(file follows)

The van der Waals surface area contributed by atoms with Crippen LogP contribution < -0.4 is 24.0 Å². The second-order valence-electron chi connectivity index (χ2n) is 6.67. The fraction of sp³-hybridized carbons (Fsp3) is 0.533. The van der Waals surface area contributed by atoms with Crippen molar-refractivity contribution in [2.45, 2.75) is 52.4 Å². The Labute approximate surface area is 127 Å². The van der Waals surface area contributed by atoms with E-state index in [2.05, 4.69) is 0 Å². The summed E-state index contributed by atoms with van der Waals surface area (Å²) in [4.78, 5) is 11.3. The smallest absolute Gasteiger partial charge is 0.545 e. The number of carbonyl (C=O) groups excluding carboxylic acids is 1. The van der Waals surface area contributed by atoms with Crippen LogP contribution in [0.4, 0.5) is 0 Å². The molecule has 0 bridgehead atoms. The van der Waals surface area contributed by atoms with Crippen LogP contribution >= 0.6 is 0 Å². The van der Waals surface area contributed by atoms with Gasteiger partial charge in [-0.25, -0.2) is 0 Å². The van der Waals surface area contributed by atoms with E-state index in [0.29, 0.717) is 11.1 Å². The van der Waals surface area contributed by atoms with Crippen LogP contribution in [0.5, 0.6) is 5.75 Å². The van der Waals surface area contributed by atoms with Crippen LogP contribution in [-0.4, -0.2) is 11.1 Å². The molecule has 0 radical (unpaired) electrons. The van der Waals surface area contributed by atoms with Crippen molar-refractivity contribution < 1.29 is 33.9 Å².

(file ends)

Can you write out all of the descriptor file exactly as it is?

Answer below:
The van der Waals surface area contributed by atoms with Crippen LogP contribution < -0.4 is 24.0 Å². The second-order valence-electron chi connectivity index (χ2n) is 6.67. The fraction of sp³-hybridized carbons (Fsp3) is 0.533. The van der Waals surface area contributed by atoms with Crippen molar-refractivity contribution in [2.45, 2.75) is 52.4 Å². The Labute approximate surface area is 127 Å². The van der Waals surface area contributed by atoms with E-state index in [2.05, 4.69) is 0 Å². The summed E-state index contributed by atoms with van der Waals surface area (Å²) in [4.78, 5) is 11.3. The smallest absolute Gasteiger partial charge is 0.545 e. The number of carbonyl (C=O) groups excluding carboxylic acids is 1. The van der Waals surface area contributed by atoms with Crippen LogP contribution in [0.4, 0.5) is 0 Å². The molecule has 0 bridgehead atoms. The van der Waals surface area contributed by atoms with Crippen LogP contribution >= 0.6 is 0 Å². The van der Waals surface area contributed by atoms with Gasteiger partial charge in [-0.25, -0.2) is 0 Å². The van der Waals surface area contributed by atoms with E-state index in [0.29, 0.717) is 11.1 Å². The van der Waals surface area contributed by atoms with Crippen LogP contribution in [0.5, 0.6) is 5.75 Å². The van der Waals surface area contributed by atoms with Crippen LogP contribution in [-0.4, -0.2) is 11.1 Å². The molecule has 0 radical (unpaired) electrons. The van der Waals surface area contributed by atoms with Crippen molar-refractivity contribution < 1.29 is 33.9 Å².